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  • Seran72||

    This is the stupidest thing I have ever read here.

    "Crime" was not "invented" by "would-be" rulers looking for financing. It was invented by people who killed, raped and robbed -- and the communities who decided how to respond. Pre-state societies were some of the bloodiest, murderingest, rapiest, brutal societies that ever existed.

    In addition to outright thuggery and violence, the more successful (and therefore denser) a society gets, the more people of genuine good faith conflict in ways that are unpredictable, subtle and not self-evidently resolveable.

    Leaving people to resolve those differences on their own often devolved into self-perpetuating cycles of violence. Since ongoing blood feuds were dangerous and inconvenient for other people, their neighbors started imposing resolutions: trials, rules of evidence, presumptions, imprisonment or other punishment, tort restitution, etc..

    Because no amount of "restitution" is sufficient to allow a Jeffrey Dahmer to continue living down the street.

    Blithely assuming that some hypothetical ideal society will conveniently not produce violent predators is contrary to thousands of years of pre-state history. Google "the myth of the savage" and read about how pre-state societies treated each other.

  • Ken Shultz||

    "This is the stupidest thing I have ever read here."

    Have you never read any of Tony's comments?

  • Seran72||

    Lol. No, I almost never comment so I am not even sure who Tony is.

    Although... I have a vague memory of a Tony from the last time I commented, which would have been more than a year ago. Is this the same Tony??? Too funny...

    Just to clarify, that comment was directed at the article itself, not anyone's comment.

  • BakedPenguin||

    I don't think it's stupid, but I do think it should be limited to property crime. Also, even for property offenders, I don't see how you forgo jail entirely

    I'd thought previously of a minimum security jail with a prison factory. The wages split to the victim, prison, and offender. As soon as the victim is paid off, the offender goes free. If the offender doesn't want to work, they get the same time they'd go free working plus some extra time as a FYTW. gesture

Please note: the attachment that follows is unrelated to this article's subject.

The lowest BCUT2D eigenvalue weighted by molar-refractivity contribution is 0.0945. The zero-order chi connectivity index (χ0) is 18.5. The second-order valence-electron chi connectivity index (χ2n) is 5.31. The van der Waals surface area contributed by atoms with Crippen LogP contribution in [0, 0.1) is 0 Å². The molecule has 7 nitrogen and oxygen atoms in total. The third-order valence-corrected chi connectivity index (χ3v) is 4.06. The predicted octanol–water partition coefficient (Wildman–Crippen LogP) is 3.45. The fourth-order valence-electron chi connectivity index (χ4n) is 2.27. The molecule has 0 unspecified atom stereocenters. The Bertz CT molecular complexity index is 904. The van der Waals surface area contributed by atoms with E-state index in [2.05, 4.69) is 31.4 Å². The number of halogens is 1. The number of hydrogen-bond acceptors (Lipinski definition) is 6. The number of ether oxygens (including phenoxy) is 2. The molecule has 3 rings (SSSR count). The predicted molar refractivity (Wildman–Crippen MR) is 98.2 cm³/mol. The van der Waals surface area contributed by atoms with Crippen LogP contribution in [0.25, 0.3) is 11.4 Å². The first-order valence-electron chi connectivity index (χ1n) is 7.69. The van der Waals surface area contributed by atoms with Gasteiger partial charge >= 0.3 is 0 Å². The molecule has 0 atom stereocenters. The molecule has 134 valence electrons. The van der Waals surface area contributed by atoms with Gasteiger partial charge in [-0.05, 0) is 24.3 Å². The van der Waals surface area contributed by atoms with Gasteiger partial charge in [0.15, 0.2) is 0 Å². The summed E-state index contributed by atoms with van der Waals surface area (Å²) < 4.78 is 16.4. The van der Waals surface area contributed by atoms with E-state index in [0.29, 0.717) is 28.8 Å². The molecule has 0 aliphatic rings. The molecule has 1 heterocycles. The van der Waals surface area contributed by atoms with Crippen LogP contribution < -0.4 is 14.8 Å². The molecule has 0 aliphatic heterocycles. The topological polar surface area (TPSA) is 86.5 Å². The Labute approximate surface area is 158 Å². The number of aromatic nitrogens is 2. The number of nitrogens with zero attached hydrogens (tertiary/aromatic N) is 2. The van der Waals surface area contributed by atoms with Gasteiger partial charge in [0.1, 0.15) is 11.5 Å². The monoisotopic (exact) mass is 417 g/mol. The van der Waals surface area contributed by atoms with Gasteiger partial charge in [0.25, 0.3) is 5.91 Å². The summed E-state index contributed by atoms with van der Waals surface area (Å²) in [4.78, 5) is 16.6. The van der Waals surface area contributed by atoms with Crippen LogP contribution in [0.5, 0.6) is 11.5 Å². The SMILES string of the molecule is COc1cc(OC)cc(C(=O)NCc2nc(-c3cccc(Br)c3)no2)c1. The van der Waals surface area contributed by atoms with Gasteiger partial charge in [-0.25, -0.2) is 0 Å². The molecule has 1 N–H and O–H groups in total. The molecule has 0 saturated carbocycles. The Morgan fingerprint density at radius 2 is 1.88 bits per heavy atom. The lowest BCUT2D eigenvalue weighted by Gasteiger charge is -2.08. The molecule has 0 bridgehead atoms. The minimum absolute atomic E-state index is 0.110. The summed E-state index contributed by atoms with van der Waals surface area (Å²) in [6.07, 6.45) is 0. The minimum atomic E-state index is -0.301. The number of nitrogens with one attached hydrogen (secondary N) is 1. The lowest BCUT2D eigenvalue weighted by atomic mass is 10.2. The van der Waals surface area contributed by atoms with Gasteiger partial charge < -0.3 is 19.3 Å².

• Sarah||

    In order to call something a property "crime," you have to have a system for deciding that someone owns something. It is not always obvious.

    Some examples: how much, if any, of the water in a creek that runs through your land do you "own?" Can a person "steal" it from you by building upriver and removing any, some, or all of the water? If for fifty years, everyone who lives along the creek has been removing 100 gallons of water per year, in the year of a drought, does everyone get to take their 100 gallons until the creek runs dry or do the downriver people have a proportionate property right to some of the water, even if it means the upriver people have to take less than the 100 gallons they expect?

    Say you bought something, you paid the full price, but before it was delivered to you, another person also bought the same thing and actually took possession of it? One of you has a claim against the seller and the other one gets to own the actual thing. You both want the thing. Who gets it? Does your answer change if the second person knew you had already paid for it?

    Once the system for answering these and a thousand other questions like them is in place, some people will not agree with it. If they are forced to abide by the system for recognizing who owns things and forced to pay restitution for a "crime" against property they do not agree someone else "owns," I would call that "government."

  • MJGreen||

    Richman's argument seems to be that "crime" is defined as offenses against the state, so if you remove the state you cannot have "crime." It's silly and doesn't really accomplish much, but he is not saying there would be no criminals (as we use the word).

    He also completely ignores the possibilities for imprisonment and retribution in an anarchist system. Richman mentions Randy Barnett, who makes space for private prisons and declaring hard criminals outlaws or outcasts when drawing his own picture of an anarchist legal system. I think part of this is the idea that most murderers would be unable to pay sufficient restitution, and so would be secured in a prison until they paid off the debt (another twist: as the "customer," the prisoner could have choice of where to be locked up). You definitely can't just let first-degree murderers walk around town.